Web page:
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Sharing your Netflix password is not against the law

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Q: Is it true that sharing my Netflix password is now against the law?

A recent decision issued by the 9th Circuit Court of Appeals is just the latest story to take on a life of its own because of the incessant need to create clickbait across the Internet these days.

Headlines claiming that  “sharing your Netflix password is now a federal crime” seem to be lingering, thanks to social media.

What the court ruled on was that sharing your passwords can be grounds for prosecution under the Computer Fraud and Abuse Act, but the case was specifically ruling on unauthorized access by a former employee after the company had revoked access to a protected system.

The former employee left the company to start a competing business and got a current employee to share her password so he could continue to access company records himself.

The majority opinion stated that the case was about stealing intellectual property and not about password sharing, but a dissenting judge disagreed.

This is apparently where the rumor mill started that evolved into the salacious headlines that you may have seen shared on Facebook or Twitter.

No part of this ruling directly addresses password sharing of your streaming services, although one of the judges did try to address the unintended consequences of the ruling because it was so broad.

What it does signal is that it’s now easier for businesses to go after current and former employees for sharing access credentials to protected systems with this ruling.

Most companies like Netflix, Hulu Plus and HBO have viewed password sharing as a viral marketing tool and wouldn’t be likely to go after users, even if this ruling does get interpreted in that way.

What can get you in trouble is if you sell your credentials to others. But simply sharing your credentials with a friend or family member isn’t suddenly a federal crime.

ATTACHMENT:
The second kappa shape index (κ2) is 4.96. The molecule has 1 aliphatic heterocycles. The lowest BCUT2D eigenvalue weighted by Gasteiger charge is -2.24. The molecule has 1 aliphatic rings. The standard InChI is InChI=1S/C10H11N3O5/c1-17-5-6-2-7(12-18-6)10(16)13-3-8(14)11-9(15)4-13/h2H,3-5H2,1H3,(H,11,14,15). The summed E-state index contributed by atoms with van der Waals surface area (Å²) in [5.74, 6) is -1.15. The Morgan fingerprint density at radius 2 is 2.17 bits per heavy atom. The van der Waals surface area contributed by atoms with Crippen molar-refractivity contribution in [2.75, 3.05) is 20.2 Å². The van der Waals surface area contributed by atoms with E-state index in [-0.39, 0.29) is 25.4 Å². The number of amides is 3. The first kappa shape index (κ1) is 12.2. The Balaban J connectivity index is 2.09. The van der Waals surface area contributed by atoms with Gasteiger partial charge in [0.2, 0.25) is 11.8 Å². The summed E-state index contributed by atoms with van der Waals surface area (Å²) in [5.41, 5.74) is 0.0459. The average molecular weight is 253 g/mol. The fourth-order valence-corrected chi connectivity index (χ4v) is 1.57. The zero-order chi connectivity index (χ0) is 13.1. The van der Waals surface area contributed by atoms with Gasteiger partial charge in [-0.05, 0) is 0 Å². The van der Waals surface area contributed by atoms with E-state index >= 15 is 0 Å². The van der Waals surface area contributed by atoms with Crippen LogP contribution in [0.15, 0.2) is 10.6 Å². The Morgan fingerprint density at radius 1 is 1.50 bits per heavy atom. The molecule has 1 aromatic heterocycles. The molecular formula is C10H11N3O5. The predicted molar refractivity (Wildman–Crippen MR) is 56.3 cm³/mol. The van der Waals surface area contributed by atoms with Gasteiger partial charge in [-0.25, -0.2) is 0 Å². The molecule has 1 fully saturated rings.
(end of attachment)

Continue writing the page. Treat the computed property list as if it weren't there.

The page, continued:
Netflix provided snopes.com with this response to their inquiry into password sharing: “Netflix members can create up to five profiles on each account and the only limit is on how many devices that can be used to access Netflix at the same time, which is by plans. The $11.99 plan allows four devices to stream at the same time; the $9.99 plan allows two. As long as they aren’t selling them, members can use their passwords however they please.”

Other services like Amazon have guidelines for sharing Prime Benefits by creating an Amazon Household posted online.

Cord-cutting millennials that are no longer at home use their parent’s password so they can watch popular shows, such as “Game of Thrones,” and HBO is well aware of that.

HBO’s CEO Richard Plepler told BuzzFeed last year “It’s not that we’re unmindful of it, it just has no impact on the business.” In many ways, it’s a “terrific marketing vehicle for the next generation of viewers,” he said, noting that it could potentially lead to more subscribers in the future.

You can expect things to change as streaming services grow in popularity, but for now, you don’t have to worry about the feds knocking down your door because you shared your Netflix password with Grandma.

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